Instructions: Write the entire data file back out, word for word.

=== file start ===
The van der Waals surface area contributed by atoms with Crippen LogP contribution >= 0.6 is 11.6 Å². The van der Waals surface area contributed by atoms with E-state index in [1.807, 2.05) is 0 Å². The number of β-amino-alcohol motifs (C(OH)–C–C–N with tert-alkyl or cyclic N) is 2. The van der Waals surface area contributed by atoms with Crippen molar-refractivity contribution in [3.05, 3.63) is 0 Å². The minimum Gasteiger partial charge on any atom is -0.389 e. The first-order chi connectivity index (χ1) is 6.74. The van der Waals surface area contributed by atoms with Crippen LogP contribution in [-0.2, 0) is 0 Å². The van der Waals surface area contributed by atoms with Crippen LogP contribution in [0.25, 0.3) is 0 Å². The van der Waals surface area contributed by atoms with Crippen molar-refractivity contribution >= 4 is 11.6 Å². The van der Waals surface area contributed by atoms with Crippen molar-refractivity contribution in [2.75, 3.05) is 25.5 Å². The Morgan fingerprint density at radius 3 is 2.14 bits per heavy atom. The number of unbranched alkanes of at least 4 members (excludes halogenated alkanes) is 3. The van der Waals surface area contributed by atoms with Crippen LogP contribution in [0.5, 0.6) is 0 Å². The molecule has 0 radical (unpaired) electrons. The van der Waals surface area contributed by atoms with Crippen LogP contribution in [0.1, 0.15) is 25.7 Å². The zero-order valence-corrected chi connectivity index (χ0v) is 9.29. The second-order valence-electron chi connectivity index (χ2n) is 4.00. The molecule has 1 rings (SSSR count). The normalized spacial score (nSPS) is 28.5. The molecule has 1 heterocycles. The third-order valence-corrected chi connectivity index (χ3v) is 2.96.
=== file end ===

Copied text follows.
The van der Waals surface area contributed by atoms with Crippen LogP contribution >= 0.6 is 11.6 Å². The van der Waals surface area contributed by atoms with E-state index in [1.807, 2.05) is 0 Å². The number of β-amino-alcohol motifs (C(OH)–C–C–N with tert-alkyl or cyclic N) is 2. The van der Waals surface area contributed by atoms with Crippen molar-refractivity contribution in [3.05, 3.63) is 0 Å². The minimum Gasteiger partial charge on any atom is -0.389 e. The first-order chi connectivity index (χ1) is 6.74. The van der Waals surface area contributed by atoms with Crippen LogP contribution in [-0.2, 0) is 0 Å². The van der Waals surface area contributed by atoms with Crippen LogP contribution in [0.25, 0.3) is 0 Å². The van der Waals surface area contributed by atoms with Crippen molar-refractivity contribution >= 4 is 11.6 Å². The van der Waals surface area contributed by atoms with Crippen molar-refractivity contribution in [2.75, 3.05) is 25.5 Å². The Morgan fingerprint density at radius 3 is 2.14 bits per heavy atom. The number of unbranched alkanes of at least 4 members (excludes halogenated alkanes) is 3. The van der Waals surface area contributed by atoms with Crippen LogP contribution in [0.5, 0.6) is 0 Å². The molecule has 0 radical (unpaired) electrons. The van der Waals surface area contributed by atoms with Crippen LogP contribution in [0.1, 0.15) is 25.7 Å². The zero-order valence-corrected chi connectivity index (χ0v) is 9.29. The second-order valence-electron chi connectivity index (χ2n) is 4.00. The molecule has 1 rings (SSSR count). The normalized spacial score (nSPS) is 28.5. The molecule has 1 heterocycles. The third-order valence-corrected chi connectivity index (χ3v) is 2.96.